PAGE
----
Travellers in Ireland continue to face discrimination and racism

By Niamh O'Sullivan


Travellers in Ireland continue to face discrimination and racism both in their day to day lives and on a systemic level. Despite continuous hard work from communities and community organisations, the community only gained formal recognition as an ethnic group in 2017. And since then very little has changed in how the community as a whole is treated by the State.

The way Travellers are treated has been consistent for many decades. As the government has not provided a suitable number of appropriate halting sites, increasing the reliance on unauthorised and roadside halting sites, the culture of Travellers has essentially become criminalised, and the lack of provision for creating Traveller specific accommodation leans into assimilationist policies (Gilbert, 2006). The Traveller specific accommodation that has been constructed are usually at a distance from settled communities, and some Travellers who are housed through general housing schemes and put into a settled community can feel the need to hide their heritage and identity at the risk of exposing themselves to racism from their neighbours.

The private accommodation sector is also very inaccessible for members of the Traveller community due to many historical barriers that make it difficult- like access to education, which lessens job opportunities and therefore makes financial instability much more likely, due to discrimination and racist biases from landlords. Encouragement from statutory bodies for Travellers to utilise the Housing Assistance Payment (HAP) system despite the rampant racism and discrimination faced by them in the private housing sector combined with a lack of progress with Traveller accommodation programmes and public housing have made it very difficult for many members of the community to feasibly enter the private sector (Pavee Point, 2021).

 This leads to another serious problem the community is facing- homelessness. In Galway it is estimated that members of the Traveller community make up approximately 50% of the homeless figures (Pavee Point, 2021). At their recent event, ‘Build Homes, Build Health, Build Hope’, Galway Traveller Movement reported that 2 in 5 Traveller homes had more persons than rooms compared to just 6% of the general population. We know that the high level of homelessness in the Traveller community is a result of the consistently deteriorating site conditions, evictions (both in the private sector and in public housing authorities), decline of local authority building programme, underspending on Traveller specific accommodation and a complete lack of focus on patterns of family formation and size (Pavee Point, 2021). The system lacks any sort of ethnic identifier in order to be able to truly measure the level of homelessness and create an equitable solution for Travellers exiting homelessness and the aforementioned encouragement into the HAP scheme shows the reliance of the government on the private sector to solve a public issue (Pavee Point, 2021)

 Galway Traveller Movement is an NGO based in County Galway and has been facilitating the Traveller Homes Now campaign since 2017. To date, they have published three monitoring reports on the condition of the sites and group housing schemes for Travellers in Galway County. They have continued into their fourth year of monitoring in the aftermath of the publishing of both the 2019 Traveller Accommodation Expert Review by the Department of Housing which set out to investigate the utility of the 1998 Traveller Accommodation Act after 20 years of ‘implementation’ and the 2021 Irish Human Rights and Equality Commission (IHREC) equality reviews of local authorities’ provision for Traveller housing. Both of these reports had serious concerns in their findings particularly in terms of the treatment of Travellers seeking accommodation and the lack of care in Local Authorities and Governance.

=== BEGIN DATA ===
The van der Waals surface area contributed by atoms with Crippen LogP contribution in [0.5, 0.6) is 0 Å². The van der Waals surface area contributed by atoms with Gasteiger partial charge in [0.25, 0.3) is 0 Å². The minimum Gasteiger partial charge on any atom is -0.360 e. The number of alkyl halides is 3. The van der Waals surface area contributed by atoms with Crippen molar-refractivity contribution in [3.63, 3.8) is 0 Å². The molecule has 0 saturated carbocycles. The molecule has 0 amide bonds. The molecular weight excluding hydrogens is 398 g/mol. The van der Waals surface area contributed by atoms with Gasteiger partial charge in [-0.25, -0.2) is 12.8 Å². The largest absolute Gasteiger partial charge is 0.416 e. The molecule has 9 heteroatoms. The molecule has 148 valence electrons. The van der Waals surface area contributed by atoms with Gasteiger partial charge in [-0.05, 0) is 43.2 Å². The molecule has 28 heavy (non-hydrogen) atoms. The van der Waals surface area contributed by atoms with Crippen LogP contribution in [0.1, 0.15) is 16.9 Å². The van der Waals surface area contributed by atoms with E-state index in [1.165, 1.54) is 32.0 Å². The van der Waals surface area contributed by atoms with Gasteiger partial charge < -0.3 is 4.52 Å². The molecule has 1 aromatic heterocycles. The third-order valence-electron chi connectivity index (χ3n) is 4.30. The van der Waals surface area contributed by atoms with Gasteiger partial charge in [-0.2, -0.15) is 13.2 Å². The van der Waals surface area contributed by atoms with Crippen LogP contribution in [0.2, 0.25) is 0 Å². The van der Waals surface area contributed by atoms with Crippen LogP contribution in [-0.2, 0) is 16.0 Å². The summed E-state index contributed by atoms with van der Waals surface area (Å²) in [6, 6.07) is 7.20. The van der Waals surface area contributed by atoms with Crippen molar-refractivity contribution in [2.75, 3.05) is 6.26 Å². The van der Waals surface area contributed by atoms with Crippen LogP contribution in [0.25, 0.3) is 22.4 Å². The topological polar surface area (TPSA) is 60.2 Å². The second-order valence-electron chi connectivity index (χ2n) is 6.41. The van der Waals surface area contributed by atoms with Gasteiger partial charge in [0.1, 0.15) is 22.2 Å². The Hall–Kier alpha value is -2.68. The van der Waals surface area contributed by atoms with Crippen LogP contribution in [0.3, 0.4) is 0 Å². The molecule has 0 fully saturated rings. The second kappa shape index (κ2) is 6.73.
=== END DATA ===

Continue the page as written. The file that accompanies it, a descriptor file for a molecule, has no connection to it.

The goals of the Traveller Homes Now campaign are:

  1. Raising awareness of the rights violations and inequalities that the Traveller Community experience in relation to their accommodation needs.
  2. Demanding action on these inequalities through a set of demands developed collectively by the Traveller Community in Galway City and County.

The event opened with local testimonies from Traveller families currently living in Galway County sites. Reports of no running water, no electricity or heat were heard. Families shared their experience of having to layer up their children’s clothes constantly and having to use hot water bottles at night. They reported that this affected their daily lives as it is usually too cold to bring the children to creche in the morning and that the child is regularly ill.

Families living in a ‘temporary site’ said they were told they were staying on the site for 18 months and have now lived there for 15 years. This site is across from a rubbish dump and the families reported everyone on the site being regularly ill from the smell and fumes from the dump, the children especially have stomach issues from this and are sometimes unable to eat breakfast before going to school due to the smell. They also reported dealing with a rat infestation for over a decade. The children on the site are particularly affected as the site location is quite isolated, with no green spaces at all and no play areas for the children. They talked about how there has been a noticeable effect on the physical and mental health of the people living on the site, particularly the elderly and the children. The families also spoke about their experience with the Local County Council, saying that their calls go unanswered. The families finished their testimonies simply asking for a clean, safe and suitable home for their children.